If you’re working on a relevant project, submit a title and a 200-250 word abstract (anything over 250 words will not be accepted) here. I’ll review the submissions on October 1st and see if we have enough to make a proposal. Feel free to submit you papers through the ESS general submissions process as well if you plan to attend regardless of whether we are able to get a panel into the program. (more…)
Cyborgology Editors Nathan and PJ have teamed up with Dr. Chris Donoghue to organize a session (or sessions, or perhaps a mini-conference, depending on the number of quality submissions) on social media at the Eastern Sociological Society Meetings, February 23-26, 2012 in New York City.
If you follow Cyborgology, Theorizing the Web, or know anyone who wants to present on social media at a Sociology conference, please see our Call for Abstracts. All we need is a title and a 200-250 word abstract (anything over 250 words will not be accepted). Papers will be competitively chosen.
I’m currently doing field work in Kumasi, Ghana and will be back next week with some really great original content. Until then, I am sharing a piece of media that I have been looking forward to, but currently have absolutely no time to watch. Amy Goodman moderates a discussion between Lacanian Philosopher and pop-culture critic Slavoj Zizek and Wikileaks founder Julian Assange. This is the first interview Assange has given since being put under house arrest without charges filed against him by Sweden or the UK. Zizek considers operations like Wikileaks are the “harbingers for the end of global capitalism as we know it.” Again, I haven’t watched this yet, but I go into it with the following questions in mind: Can we make this kind of conclusion? Or is this a matter of digital dualism mixing with the cautious optimism of the far left? Are we fetishizing information technology to such a degree that we conflate its revolutionary capacity to disrupt technological systems, with its ability to tear apart similar social systems? Technological and social systems can and do follow isomorphic and parallel organizational structures but that does not mean that a technology’s ability to disrupt one, is on par with its ability to disrupt the other.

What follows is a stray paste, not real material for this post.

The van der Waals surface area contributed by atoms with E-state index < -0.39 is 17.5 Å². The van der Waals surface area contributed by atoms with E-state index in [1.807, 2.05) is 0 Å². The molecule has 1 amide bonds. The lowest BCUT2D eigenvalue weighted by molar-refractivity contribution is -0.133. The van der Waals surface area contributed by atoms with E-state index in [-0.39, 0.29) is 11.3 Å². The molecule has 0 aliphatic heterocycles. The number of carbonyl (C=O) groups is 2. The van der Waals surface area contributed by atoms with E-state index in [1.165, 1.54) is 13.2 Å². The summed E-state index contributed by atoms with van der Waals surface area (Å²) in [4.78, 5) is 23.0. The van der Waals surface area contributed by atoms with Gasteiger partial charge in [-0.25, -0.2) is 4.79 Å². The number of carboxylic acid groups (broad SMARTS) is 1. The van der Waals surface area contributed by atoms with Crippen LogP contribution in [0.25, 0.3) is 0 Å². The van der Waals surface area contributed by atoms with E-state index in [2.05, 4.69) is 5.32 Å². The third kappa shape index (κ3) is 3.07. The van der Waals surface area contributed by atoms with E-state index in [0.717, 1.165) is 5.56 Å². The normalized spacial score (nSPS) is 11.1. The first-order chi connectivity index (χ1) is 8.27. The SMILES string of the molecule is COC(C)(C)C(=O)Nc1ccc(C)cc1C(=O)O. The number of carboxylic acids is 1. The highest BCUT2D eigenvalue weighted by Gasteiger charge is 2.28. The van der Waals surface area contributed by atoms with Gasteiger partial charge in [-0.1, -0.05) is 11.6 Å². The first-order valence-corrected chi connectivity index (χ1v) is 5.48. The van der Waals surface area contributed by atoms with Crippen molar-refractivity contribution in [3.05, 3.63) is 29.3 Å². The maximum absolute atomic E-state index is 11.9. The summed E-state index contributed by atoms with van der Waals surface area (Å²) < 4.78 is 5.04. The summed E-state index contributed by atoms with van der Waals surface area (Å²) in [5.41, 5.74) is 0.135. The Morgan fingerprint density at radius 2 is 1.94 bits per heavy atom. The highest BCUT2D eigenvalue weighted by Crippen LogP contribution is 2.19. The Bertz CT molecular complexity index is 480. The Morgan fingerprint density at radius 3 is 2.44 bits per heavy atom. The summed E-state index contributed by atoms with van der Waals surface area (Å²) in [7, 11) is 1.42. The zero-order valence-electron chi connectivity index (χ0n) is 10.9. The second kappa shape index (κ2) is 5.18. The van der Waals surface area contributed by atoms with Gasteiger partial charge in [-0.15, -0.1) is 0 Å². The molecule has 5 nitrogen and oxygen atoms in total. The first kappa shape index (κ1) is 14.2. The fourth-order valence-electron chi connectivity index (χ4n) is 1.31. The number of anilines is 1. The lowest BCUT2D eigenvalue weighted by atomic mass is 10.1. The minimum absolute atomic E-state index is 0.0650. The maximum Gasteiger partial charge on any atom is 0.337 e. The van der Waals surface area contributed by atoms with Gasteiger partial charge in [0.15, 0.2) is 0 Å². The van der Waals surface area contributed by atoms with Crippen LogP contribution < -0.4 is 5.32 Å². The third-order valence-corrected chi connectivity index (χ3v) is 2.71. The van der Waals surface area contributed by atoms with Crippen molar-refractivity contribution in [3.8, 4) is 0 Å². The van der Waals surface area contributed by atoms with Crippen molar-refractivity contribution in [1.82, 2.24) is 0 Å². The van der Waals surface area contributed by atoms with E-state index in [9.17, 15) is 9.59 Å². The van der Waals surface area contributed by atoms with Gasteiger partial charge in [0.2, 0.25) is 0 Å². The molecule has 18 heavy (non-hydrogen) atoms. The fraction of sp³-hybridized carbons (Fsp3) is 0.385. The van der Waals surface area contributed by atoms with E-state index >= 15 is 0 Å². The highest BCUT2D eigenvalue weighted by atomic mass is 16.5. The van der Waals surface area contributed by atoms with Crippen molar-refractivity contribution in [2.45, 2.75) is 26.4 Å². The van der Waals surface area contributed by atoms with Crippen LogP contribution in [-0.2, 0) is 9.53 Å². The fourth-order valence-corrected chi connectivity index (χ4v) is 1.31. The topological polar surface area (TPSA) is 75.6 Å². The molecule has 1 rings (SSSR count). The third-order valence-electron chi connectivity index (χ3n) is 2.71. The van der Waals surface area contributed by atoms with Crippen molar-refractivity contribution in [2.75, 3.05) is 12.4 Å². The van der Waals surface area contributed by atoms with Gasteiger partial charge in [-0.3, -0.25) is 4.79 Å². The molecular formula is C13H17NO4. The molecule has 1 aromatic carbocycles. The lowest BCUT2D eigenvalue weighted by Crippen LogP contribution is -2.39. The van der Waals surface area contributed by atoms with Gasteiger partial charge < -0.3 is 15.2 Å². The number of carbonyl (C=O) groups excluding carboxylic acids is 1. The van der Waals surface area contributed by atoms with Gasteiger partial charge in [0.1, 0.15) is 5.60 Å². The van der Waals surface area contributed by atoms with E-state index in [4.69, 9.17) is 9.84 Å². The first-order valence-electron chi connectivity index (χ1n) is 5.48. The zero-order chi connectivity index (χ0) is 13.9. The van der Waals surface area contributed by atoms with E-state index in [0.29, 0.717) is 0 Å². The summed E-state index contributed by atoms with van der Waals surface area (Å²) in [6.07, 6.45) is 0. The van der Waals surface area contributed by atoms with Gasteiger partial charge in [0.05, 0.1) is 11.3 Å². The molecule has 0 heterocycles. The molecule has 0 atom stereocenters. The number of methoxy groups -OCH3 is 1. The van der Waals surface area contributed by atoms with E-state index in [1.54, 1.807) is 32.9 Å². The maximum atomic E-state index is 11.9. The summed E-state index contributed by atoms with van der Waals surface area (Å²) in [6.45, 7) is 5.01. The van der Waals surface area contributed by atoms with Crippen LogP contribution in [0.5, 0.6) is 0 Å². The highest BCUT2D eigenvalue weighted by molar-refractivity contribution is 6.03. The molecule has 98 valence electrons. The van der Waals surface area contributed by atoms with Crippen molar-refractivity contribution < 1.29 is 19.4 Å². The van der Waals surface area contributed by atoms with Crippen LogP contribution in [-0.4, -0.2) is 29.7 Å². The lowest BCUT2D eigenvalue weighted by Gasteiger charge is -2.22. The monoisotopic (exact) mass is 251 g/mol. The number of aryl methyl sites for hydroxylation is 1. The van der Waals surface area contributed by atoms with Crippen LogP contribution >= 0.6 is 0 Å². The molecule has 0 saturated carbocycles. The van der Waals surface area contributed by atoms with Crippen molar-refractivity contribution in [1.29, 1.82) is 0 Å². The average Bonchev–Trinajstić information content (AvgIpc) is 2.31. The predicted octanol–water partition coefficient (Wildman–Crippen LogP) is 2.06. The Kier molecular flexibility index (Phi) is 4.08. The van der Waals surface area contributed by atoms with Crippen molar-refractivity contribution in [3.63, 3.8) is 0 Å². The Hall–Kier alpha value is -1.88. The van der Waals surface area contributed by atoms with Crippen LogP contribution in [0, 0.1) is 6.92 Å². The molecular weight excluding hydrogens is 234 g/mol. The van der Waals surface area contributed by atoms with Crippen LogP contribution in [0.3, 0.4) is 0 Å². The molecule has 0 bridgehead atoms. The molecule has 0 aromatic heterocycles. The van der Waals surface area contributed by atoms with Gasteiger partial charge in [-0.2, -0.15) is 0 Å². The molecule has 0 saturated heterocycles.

The SMS service will be advertised using an ad campaign that is based on field work from the previous year by Dr. Audrey Bennett of RPI's Language Literature and Communication Department..
Next month I’ll be in Kumasi, Ghana doing field research and I thought I’d share what I hope to accomplish over there, since my work is informed by much of what I write about on this blog. (I will be blogging over here.) We hope to set up an information system by which Ghanaians can find condom sellers nearby. The primary interface will be text messaging using a fantastic open-source project called FrontLineSMS. By texting a certain number, the user will be asked to send their district and a list of nearby landmarks. The database will send back a list of condom sellers within a reasonable walking distance. We also hope to have several other front-end access points that are already becoming popular places to socialize. Our aim is to increase access to condoms in order to reduce the infection rate of HIV/AIDS. As of 2009, according to UNICEF, 230,000 people (about 2% of the population) live with HIV in Ghana. I should also note that cell phones are not a luxury item in Ghana. Adoption has exploded over the past several years, and it is estimated that about 67% of Ghanians own a cell phone.
In a sort of 21st century version of Radio Free Europe, the US State Department has sponsored a project that develops suitcase-sized kits that set up cell-phone based mesh networks. These private networks are to be deployed in countries that have totalitarian governments (with anti-American sentiment).
WikiLeaks founder Julian Assange’s statement that “Facebook is the most appalling spying machine ever invented” reveals that there is a lack of consensus among the leading social media developers regarding the relationship between transparency and social justice. Implicitly, Assange is asserting that transparency is good when imposed on governments but bad when imposed on individuals. Moreover, he is, arguably drawing a distinction, here, between cyber-libertarianism (which he rejects as, ironically, facilitating state surveillance and control) and cyber-anarchism (which uses the same tools to affect grassroots surveillance or “sousveillance” on the state and, thereby, diminishing its capacity to engage in covert, extralegal activities, potentially directed at its own citizens). (more…)
We live in a cyborg society. Technology has infiltrated the most fundamental aspects of our lives: social organization, the body, even our self-concepts. This blog chronicles our new, augmented reality.